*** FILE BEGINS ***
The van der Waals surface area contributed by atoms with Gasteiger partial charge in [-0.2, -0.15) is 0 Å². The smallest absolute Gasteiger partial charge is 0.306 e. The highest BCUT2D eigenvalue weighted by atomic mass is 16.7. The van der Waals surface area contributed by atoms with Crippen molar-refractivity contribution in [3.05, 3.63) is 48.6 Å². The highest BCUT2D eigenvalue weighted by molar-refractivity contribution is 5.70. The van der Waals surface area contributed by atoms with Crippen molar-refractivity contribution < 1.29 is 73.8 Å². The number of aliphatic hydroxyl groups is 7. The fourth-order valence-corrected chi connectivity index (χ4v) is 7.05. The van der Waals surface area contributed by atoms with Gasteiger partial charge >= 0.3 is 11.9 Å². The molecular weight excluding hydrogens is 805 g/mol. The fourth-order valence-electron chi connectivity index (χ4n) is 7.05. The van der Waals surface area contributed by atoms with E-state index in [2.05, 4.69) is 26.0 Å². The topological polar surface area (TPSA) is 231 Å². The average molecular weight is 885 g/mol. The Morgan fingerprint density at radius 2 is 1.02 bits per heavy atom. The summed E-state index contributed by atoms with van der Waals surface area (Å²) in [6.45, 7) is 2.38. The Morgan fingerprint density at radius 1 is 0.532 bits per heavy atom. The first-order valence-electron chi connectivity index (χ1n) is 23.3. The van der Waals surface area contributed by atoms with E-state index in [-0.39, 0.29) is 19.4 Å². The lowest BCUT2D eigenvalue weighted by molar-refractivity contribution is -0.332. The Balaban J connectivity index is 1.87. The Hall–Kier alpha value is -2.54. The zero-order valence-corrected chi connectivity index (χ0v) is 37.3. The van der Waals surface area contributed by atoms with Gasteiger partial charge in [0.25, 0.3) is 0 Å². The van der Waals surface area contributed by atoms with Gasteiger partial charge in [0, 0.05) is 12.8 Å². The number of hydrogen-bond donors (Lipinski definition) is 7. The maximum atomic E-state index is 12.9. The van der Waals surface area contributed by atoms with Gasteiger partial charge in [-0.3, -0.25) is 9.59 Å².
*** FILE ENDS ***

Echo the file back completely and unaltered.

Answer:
The van der Waals surface area contributed by atoms with Gasteiger partial charge in [-0.2, -0.15) is 0 Å². The smallest absolute Gasteiger partial charge is 0.306 e. The highest BCUT2D eigenvalue weighted by atomic mass is 16.7. The van der Waals surface area contributed by atoms with Crippen molar-refractivity contribution in [3.05, 3.63) is 48.6 Å². The highest BCUT2D eigenvalue weighted by molar-refractivity contribution is 5.70. The van der Waals surface area contributed by atoms with Crippen molar-refractivity contribution < 1.29 is 73.8 Å². The number of aliphatic hydroxyl groups is 7. The fourth-order valence-corrected chi connectivity index (χ4v) is 7.05. The van der Waals surface area contributed by atoms with Gasteiger partial charge >= 0.3 is 11.9 Å². The molecular weight excluding hydrogens is 805 g/mol. The fourth-order valence-electron chi connectivity index (χ4n) is 7.05. The van der Waals surface area contributed by atoms with E-state index in [2.05, 4.69) is 26.0 Å². The topological polar surface area (TPSA) is 231 Å². The average molecular weight is 885 g/mol. The Morgan fingerprint density at radius 2 is 1.02 bits per heavy atom. The summed E-state index contributed by atoms with van der Waals surface area (Å²) in [6.45, 7) is 2.38. The Morgan fingerprint density at radius 1 is 0.532 bits per heavy atom. The first-order valence-electron chi connectivity index (χ1n) is 23.3. The van der Waals surface area contributed by atoms with E-state index in [-0.39, 0.29) is 19.4 Å². The lowest BCUT2D eigenvalue weighted by molar-refractivity contribution is -0.332. The Balaban J connectivity index is 1.87. The Hall–Kier alpha value is -2.54. The zero-order valence-corrected chi connectivity index (χ0v) is 37.3. The van der Waals surface area contributed by atoms with Gasteiger partial charge in [0.25, 0.3) is 0 Å². The van der Waals surface area contributed by atoms with Gasteiger partial charge in [0, 0.05) is 12.8 Å². The number of hydrogen-bond donors (Lipinski definition) is 7. The maximum atomic E-state index is 12.9. The van der Waals surface area contributed by atoms with Gasteiger partial charge in [-0.3, -0.25) is 9.59 Å².